A recent study led by Professor Emily Ho of Northwestern University asked more than 2,300 participants whether they would like to access various kinds of information that might be beneficial to them. For example, they were offered feedback on recent presentations they’d given, information on how their pension savings compared to their peers, and an opportunity to find out how colleagues rated their strengths and weaknesses.
You might think that the majority of people would want to be given that information, but the study surprisingly found that a significant number of the participants turned it down. As Professor Ho explained to Harvard Business Review, “The conventional wisdom is that people should be eager to get information that can benefit them. That’s the idea behind marketing and public health messaging. But across several scenarios we saw that from 15% to more than 50% of people declined the information we were offering.”
Combating Narrow Thinking
As leaders of sports organizations, it’s our responsibility to make sure that we don’t fall into the same trap as the participants in the study. As we’ve outlined in previous articles, the ability to evaluate a diverse range of perspectives and be ‘dragonfly-eyed’ in our approach to decision making is central to organizational health. Not only do we need to do this for ourselves, but we need to encourage it as a point of principle throughout our organizations.
For Professor Ho, the key to countering the tendency towards narrow thinking is to “recognize that wilful ignorance is all around, including in you.” Additionally, we can’t afford to become complacent as to the efficacy of the systems we might have in place to combat a lack of cognitive diversity or hunger for information through feedback. “Just because you have certain feedback mechanisms in place, that doesn’t mean the job is done,” Ho told HBR. “You might want to think about other ways of communicating that constructive criticism.”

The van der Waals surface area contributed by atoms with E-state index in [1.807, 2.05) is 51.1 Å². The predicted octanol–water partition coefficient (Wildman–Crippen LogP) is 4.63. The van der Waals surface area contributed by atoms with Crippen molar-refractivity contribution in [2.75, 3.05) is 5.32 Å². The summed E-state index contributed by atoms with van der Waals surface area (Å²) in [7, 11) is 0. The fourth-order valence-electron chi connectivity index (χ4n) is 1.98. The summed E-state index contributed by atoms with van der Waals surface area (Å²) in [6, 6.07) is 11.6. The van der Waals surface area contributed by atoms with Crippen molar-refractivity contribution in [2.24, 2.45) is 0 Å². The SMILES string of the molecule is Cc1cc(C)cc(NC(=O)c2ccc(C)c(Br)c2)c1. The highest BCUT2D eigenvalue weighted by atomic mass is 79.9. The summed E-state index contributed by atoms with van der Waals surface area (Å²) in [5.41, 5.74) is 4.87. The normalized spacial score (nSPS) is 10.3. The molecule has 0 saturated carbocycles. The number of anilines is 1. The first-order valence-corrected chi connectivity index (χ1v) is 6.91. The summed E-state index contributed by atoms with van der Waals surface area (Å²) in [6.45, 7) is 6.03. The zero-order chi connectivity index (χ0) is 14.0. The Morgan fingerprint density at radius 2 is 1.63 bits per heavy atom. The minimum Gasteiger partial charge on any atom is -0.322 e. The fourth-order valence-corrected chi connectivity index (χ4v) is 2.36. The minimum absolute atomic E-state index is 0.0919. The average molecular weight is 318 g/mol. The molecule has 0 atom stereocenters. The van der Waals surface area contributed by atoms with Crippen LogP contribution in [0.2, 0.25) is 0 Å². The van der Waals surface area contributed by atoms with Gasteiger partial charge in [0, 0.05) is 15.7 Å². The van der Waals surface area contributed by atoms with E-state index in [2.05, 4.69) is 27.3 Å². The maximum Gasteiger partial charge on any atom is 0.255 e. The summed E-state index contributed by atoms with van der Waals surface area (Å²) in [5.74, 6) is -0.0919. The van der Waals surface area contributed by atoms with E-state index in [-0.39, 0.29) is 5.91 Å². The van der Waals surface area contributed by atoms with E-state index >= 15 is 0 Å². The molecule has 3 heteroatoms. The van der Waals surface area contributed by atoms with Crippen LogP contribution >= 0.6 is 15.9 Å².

Fostering a Growth Mindset
If we are committed to fostering a growth mindset across our organizations and within ourselves (and reap the rewards that often follow), then we need to be open to information that may contradict our beliefs and help us to acknowledge our own weaknesses and biases. As Ho said of the learning process she went through during the research project, “It definitely made me more aware of when I was reflexively not reading something because I wanted to protect my beliefs or ego. It made me realize that there’s a trade-off between doing that and maybe making a better decision later on.”
Narrow, wilfully ignorant thinking not only reinforces biases and blinds organizations to reality, it also hamstrings effective decision making at every level. We owe it to ourselves and our organizations to ensure that diverse, even dissonant information is constantly being taken into account and used to challenge received wisdom wherever necessary. If not, we risk falling victim to the complacency and cognitive biases that set in when we surround ourselves with only the information that supports the strategies and decisions we wish to follow.
Image: Caterina Berger/Unsplash
To learn about Sportsology’s full portfolio of products and advisory services, visit our website or email [email protected].
For any enquiries or requests related to the Research Academy, email [email protected].